In a collaborative culture accountability is a visible practice and framework. All team members are clear about their specific responsibilities. They are aware of the organization’s mission, vision, values, and how they personally fit into the framework. They are given measures and tools to use in determining if they are moving forward or falling behind on their objectives. They are empowered to do their job, and they are rewarded for their efforts. The result is a high level of employee engagement with a vested interest in the success of the organization.
Accountability is indispensable in collaboration because the work is interrelated. For example, if one team member makes an error or falls behind schedule, he must report it to the rest of the team to stem the consequences; failure to disclose a problem in one part could potentially damage the entire work. In addition, taking responsibility for errors is easier in a collaborative setting, where the focus is on correction rather than on blame. Thus, fear of retribution is minimal, if it even exists, allowing a more honest exchange among team members.
In a traditional culture with command and control leadership, although management demands and praises the value of accountability, it does not generally provide the resources and environment that enable accountability to flourish. This absence often results in widespread confusion, distrust, and underachievement. Influential leaders are aware of these pit falls and thus behave, and urge others to behave, in a manner that promotes accountability.
Influential leaders lead by modeling effective behaviour. They understand that it is through their own personal behaviour competency that they influence others. They are role models of accountability. They understand that accountability is the obligation to take personal responsibility for ones thoughts, beliefs, attitudes, and actions. They understand that accountability is an empowering mental model that puts the person in total control of their thoughts, beliefs, attitudes, and actions. This mental model (what Corporate Harmony refers to as the skill of Positive Presence) is necessary in today’s workplace wrought with complexity, ambiguity, and with fast paced and constant change. This mental model is a requirement for every member of the organization, regardless of title, rank, or employment relationship.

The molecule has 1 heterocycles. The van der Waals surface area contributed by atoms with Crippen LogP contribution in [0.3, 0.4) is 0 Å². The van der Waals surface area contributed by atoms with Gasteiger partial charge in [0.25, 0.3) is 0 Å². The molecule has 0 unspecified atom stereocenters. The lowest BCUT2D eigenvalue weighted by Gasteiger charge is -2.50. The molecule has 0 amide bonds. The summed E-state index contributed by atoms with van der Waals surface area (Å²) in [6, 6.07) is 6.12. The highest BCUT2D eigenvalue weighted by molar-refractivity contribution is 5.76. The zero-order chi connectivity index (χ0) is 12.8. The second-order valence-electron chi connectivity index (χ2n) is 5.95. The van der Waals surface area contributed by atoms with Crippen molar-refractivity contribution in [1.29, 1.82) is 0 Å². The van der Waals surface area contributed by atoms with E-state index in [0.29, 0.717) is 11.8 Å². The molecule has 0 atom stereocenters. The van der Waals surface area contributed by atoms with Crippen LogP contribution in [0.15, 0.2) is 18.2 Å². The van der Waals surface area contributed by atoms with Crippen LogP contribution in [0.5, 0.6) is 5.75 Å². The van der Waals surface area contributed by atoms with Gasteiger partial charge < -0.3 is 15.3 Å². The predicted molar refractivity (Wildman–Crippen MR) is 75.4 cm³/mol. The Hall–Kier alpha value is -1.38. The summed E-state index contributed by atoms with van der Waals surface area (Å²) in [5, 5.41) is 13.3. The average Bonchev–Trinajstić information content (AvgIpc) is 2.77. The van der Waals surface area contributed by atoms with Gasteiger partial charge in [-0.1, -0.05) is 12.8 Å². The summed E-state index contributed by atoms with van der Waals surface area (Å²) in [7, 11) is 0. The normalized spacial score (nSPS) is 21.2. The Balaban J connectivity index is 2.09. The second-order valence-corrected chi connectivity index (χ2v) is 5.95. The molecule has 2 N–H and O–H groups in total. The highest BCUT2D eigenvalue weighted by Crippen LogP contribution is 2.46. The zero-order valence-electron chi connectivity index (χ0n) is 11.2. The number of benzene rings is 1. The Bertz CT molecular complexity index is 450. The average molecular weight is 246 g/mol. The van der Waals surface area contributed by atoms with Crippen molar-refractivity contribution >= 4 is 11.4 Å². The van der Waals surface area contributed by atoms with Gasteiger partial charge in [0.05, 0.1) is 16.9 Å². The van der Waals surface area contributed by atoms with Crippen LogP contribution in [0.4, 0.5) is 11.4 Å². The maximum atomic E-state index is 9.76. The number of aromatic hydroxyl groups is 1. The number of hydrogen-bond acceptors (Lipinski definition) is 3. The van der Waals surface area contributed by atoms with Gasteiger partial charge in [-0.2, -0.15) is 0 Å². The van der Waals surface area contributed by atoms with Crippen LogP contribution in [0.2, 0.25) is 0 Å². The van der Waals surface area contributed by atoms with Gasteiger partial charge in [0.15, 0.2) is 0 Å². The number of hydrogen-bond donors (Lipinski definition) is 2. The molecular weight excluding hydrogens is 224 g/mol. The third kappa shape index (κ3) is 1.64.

Role-modeling accountability is not difficult, but it does take practice. Here are three ‘lights’ of accountability to practice:
Transparency. One way to role-model accountability is transparency. Influential leaders admit their own mistakes and vulnerabilities in the face of responsibility. For example, the leader can share a story in which he “dropped the ball” on an important project. He can explain the steps he took to recover from this event. The story can then be turned into a teaching moment that may inspire others to change their approach to avoid the negative outcome experienced by the storyteller. The point of this exercise (called power of story), is to show that a lack of accountability has the power to weaken even a strong performer and thus needs to be managed with vigilance.
Ask. Another way leaders can role-model accountability is to always, in any challenging situation or conflict, ask “how did I contribute to this problem?” This simple question must be followed by an actual evaluation of the leader’s role, because just posing the question is as good as screaming, “I didn’t do it!” This show of genuine concern indicates to others that the leader sees herself as accountable not only for the problem but also for the solution.
Move Forward. While accountability is effective in establishing behaviour based expectations for performance, the key is to remain focused on improved and effective behaviour change. Repeating ineffective behaviour through feedback ultimately creates a great deal of damage to any relationship. Acknowledging a mechanism that identifies an effective behaviour as a more productive choice is the key to move out of the past and focus forward.
Today’s organizations should include an accountability criterion in all policies and processes, including employee recruitment and retention, privileging and credentialing, all performance appraisals, contract development and review, and vendor selection. When accountability is a clearly documented and well-communicated expectation, every person who works for and conducts business in the organization is more likely to demonstrate effective behaviour. The person will perform according to established or agreed upon standards and will think twice about assigning blame. Without the use of accountability and feedback you will be leading in the dark.